Wood boss Bob Makin sat in his office at Dagenham Motors' Stevenage dealership, no more than a decent Martin Taylor goalkick away from Broadhall Way, scene the day before of Stevenage Borough's wonderful FA Cup heroics in drawing with mighty Newcastle United.

One of his former Wood charges, Gary Crawshaw, who spent a couple of months on loan at Meadow Park in early 1995, was one of the headline makers and maybe Makin could afford himself a rueful thought or two of what might have been.

But was he envious of Paul Fairclough's team?

"Of course I am!" he said. "It was a dream result for Stevenage and they did exceptionally well. It's those sort of occasions that we're all in football for."

Shortly after taking over at Wood in 1993, Makin stated his ambitions as winning a championship and leading the team out at Wembley.

The Division One title came his way two and a half years ago, and the Premier Division remains a distinct possibility still, but on Saturday he takes another step towards the second of those ambitions as he takes his men to County Durham to face one of the great names of football's past, Bishop Auckland, in the 2nd round of the FA Umbro Trophy.

Formed by theological students from Oxford and Cambridge Universities in 1886, the club's colours of light and dark blue halves reflect those origins.

Bishop Auckland were founder members of the Northern League in 1889, and won the championship a staggering 18 times, but it is with the FA Amateur Cup that they are indelibly linked.

In the FA Cup, Bishop Auckland have clashed with the likes of Preston, Burnley, Wolves and Sheffield United, their best ever run seeing them defeated in the fourth round in 1955 by York City after knocking out Crystal Palace and Ipswich.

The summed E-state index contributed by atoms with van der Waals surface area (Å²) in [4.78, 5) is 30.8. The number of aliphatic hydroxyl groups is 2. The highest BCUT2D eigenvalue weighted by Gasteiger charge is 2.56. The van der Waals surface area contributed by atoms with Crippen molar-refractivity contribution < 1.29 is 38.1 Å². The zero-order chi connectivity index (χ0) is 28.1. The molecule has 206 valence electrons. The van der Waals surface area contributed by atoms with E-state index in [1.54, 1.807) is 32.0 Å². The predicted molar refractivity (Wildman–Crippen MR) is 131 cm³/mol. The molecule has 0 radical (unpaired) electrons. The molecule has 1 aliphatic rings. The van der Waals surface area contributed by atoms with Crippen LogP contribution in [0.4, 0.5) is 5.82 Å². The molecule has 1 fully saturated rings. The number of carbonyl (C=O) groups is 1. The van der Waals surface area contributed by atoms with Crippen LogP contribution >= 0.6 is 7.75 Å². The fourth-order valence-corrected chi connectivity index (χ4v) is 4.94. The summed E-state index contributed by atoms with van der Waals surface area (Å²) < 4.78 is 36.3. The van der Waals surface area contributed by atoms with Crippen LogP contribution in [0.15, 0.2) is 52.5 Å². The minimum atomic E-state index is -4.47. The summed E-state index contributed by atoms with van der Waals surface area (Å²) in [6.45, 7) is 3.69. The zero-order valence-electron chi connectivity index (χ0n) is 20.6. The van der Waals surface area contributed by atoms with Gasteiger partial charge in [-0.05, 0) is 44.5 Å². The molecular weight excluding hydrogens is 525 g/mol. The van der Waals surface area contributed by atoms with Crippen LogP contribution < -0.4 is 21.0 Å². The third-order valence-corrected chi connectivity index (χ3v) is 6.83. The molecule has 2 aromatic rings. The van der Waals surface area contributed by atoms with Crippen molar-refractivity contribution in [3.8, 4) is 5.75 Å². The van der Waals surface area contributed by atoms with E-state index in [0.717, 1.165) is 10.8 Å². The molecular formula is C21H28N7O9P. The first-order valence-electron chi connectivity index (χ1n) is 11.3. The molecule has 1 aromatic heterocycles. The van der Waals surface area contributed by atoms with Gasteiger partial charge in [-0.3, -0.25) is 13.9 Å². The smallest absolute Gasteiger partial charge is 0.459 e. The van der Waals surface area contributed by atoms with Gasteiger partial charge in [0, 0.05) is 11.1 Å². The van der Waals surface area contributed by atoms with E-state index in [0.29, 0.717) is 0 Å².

Great players of the past include Liverpool legend Bob Paisley, and their current side has struggled to live up to such glittering ancestors.

However, under manager Tony Lee, Bishops finished runners-up in the Unibond Premier League last term, and were beaten 3-4 at Gloucester in the quarter-finals of the FA Trophy.

A major factor in these achievements was the goalscoring partnership of Nick Peverell and Lee Ellison,

Indeed, Peverell was the Unibond's highest scorer last season with 28, notching 40 goals in all competitions.

Bolstered from the back by long serving skipper David Lobb, the Bishops are currently placed third in their league, after three successive defeats.

Makin watched their recent reverse at Boston, remarking: "They play a controlled, even paced game, with the emphasis on passing and they're good at knocking the ball around."

But he warned: "They also have a typically strong Northern approach and they will undoubtedly play differently against us than we've seen in the games we've watched."

Assistant manager Alan Carrington saw their 2-4 home loss to Marine at the weekend, viewed by an above average crowd of 233.

Bishops share a common problem with Wood -- that of modest support -- and this term they are averaging only 211 in all competitions (Wood's, for the record, stands currently at 341).

Bishops antiquated Kingsway ground, from which they are moving at the end of this season, is certainly the place to go for goals, and Wood will have noted their recent 9-1 county cup victory over Peterlee.

The Wood party will be travelling North by train on Friday evening with injury doubts over Rob Hollingdale (shin) and Alan McCarthy (dead leg).

One player definitely out is Jason Shaw, whose stomach muscle injury has been diagnosed as Gilmore's groin, and it will require an operation to correct.

It looks likely that Tony Joyce is leaving Meadow Park. The popular fullback is deciding between Bishops Stortford and St Albans in his quest for a first team berth.

However, defender Barry Fox has now re-signed for Wood.

If no replay is needed with Bishop Auckland, Wood will be at home next Tuesday evening to Baldock Town as they bid to reach their second successive Herts Senior Cup Final (kick-off 7.30pm).

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